One thing however is certain, the actions of every single member of the parliamentary party will be noted and remembered and the critical element if Brown is forced out will be the point at which they decided to join or not.

So Iain faces a possible career defining decision. Stay loyal and if Brown survives then his career is safe, at least until next time. Wait until Brown goes and then join the rebellion could be too little, too late. My personal prediction, based on Ian's voting record, is that he will take the safe option and be 100% loyal to Brown right up to the point he is forced out as Prime Minister. Iain will then be 100% loyal to Brown's replacement and claim he had always wanted Brown to go but placed party loyalty above his personal wishes!

Of course its all fairly academic since Labour face an extended period in opposition after the next election, simply because that's how British Politics and the two party system work. The Tories will win because its their turn. Labour will get it back in 2018 or 2022 by which time Iain will be in his 40's and either a senior shadow cabinet member ready for a push for the top or a life long back bencher hanging on for his gold plated parliamentary pension.

Buzz Word Bingo

I've selected a few "buzz words" from the last post so anyone who wants to play a game of buzzword bingo can have a go. Print out the list and put each word on a slip of paper. The competitors take it in turns to draw out 5 buzz words. Read through the last post and the person who sees their 5 buzz words used first is the winner. Build up your stock of buzz words for use in your own games in meetings at work!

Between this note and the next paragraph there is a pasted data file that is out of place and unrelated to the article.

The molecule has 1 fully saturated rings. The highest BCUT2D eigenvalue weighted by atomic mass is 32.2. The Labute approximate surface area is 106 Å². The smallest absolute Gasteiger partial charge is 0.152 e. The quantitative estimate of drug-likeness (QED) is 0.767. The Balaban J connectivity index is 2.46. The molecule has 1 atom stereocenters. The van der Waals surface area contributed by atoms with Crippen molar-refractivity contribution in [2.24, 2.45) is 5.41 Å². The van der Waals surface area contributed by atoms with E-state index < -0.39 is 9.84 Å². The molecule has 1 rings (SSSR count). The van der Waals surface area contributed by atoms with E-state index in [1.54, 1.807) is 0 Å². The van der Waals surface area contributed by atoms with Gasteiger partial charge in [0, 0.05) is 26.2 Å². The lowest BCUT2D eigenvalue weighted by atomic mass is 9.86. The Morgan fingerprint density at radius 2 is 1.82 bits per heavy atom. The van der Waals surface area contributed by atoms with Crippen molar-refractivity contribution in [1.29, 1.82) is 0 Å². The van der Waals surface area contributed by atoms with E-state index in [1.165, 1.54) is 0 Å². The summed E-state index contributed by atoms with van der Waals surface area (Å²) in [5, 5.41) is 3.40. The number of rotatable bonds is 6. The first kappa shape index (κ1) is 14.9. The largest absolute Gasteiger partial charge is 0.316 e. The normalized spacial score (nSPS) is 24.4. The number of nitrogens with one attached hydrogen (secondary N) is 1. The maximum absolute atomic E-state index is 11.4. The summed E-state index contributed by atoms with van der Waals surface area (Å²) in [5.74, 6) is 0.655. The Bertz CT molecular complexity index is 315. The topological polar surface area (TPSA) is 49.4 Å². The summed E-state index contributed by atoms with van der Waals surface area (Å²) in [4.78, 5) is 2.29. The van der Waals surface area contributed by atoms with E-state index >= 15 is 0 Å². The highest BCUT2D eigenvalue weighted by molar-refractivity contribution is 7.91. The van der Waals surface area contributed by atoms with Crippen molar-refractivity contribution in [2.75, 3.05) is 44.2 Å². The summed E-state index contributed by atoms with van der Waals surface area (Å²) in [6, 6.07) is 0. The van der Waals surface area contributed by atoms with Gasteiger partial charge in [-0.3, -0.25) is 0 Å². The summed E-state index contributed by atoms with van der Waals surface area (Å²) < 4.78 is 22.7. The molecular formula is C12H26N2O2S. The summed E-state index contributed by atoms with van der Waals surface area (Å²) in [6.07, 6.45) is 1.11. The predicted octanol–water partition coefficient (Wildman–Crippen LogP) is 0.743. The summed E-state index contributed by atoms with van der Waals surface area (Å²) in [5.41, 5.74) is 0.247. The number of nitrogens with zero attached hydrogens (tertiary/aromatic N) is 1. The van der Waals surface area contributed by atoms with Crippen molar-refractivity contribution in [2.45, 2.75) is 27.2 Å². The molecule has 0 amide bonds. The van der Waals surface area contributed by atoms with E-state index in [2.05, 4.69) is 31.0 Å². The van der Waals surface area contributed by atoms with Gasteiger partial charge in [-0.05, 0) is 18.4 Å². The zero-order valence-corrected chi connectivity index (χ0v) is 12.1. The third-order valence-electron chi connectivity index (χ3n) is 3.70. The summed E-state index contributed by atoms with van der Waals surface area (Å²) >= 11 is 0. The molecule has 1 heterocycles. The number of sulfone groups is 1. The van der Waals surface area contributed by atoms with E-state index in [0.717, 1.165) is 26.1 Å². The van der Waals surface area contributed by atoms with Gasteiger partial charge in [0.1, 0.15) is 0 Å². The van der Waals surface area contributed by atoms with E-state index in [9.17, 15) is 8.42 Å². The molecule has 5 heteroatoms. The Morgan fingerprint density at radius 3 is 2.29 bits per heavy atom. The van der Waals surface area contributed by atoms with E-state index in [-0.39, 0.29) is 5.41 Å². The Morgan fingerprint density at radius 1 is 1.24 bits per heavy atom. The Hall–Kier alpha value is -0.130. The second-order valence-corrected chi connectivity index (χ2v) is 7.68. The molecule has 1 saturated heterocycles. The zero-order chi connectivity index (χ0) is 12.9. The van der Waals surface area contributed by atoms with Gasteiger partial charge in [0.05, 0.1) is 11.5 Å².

integrated, governance, issues, challenging , good management practice, seamless delivery, partnership working, mentors, reform, building capacity, common platform, (10-year) strategy, improve outcomes, key strengths, start of the journey, step change and world-class workforce.

No doubt everyone has their own favourites (Low Hanging Fruit, Stretch the envelope, push at the boundaries, etc) My own is "Let's scuba that round the think tank and see if any bubbles come up"


One of the numerous e-mails that pour into my inbox is a daily briefing from "PublicNet" an organisation which claims to provide an integrated e-mail and web site service for everyone concerned with the governance and management of public services. (Their words, not mine!).

According to their website (http://www.publicnet.co.uk/about) PublicNet "focuses on the issues challenging all parts of the public sector and encourages the sharing of good management practice. It monitors progress towards a seamless delivery of services and brings news and views about partnership working across central and local government, the health service, non departmental bodies, and the voluntary and private sectors."

Anyway, today's offering included "TENDERS INVITED FOR REFORMS IN YOUTH WORKFORCE" and its reproduced below. If you actually bother to read it then you might wonder who exactly makes up the "Children's Workforce Development Council" This appears to be another of those Quangos that are springing up like mushrooms. This one was set up in 2005 and is supposed to support over half a million people in the children's workforce across England, including those in childcare provision, learning mentors, education welfare, foster care and social care.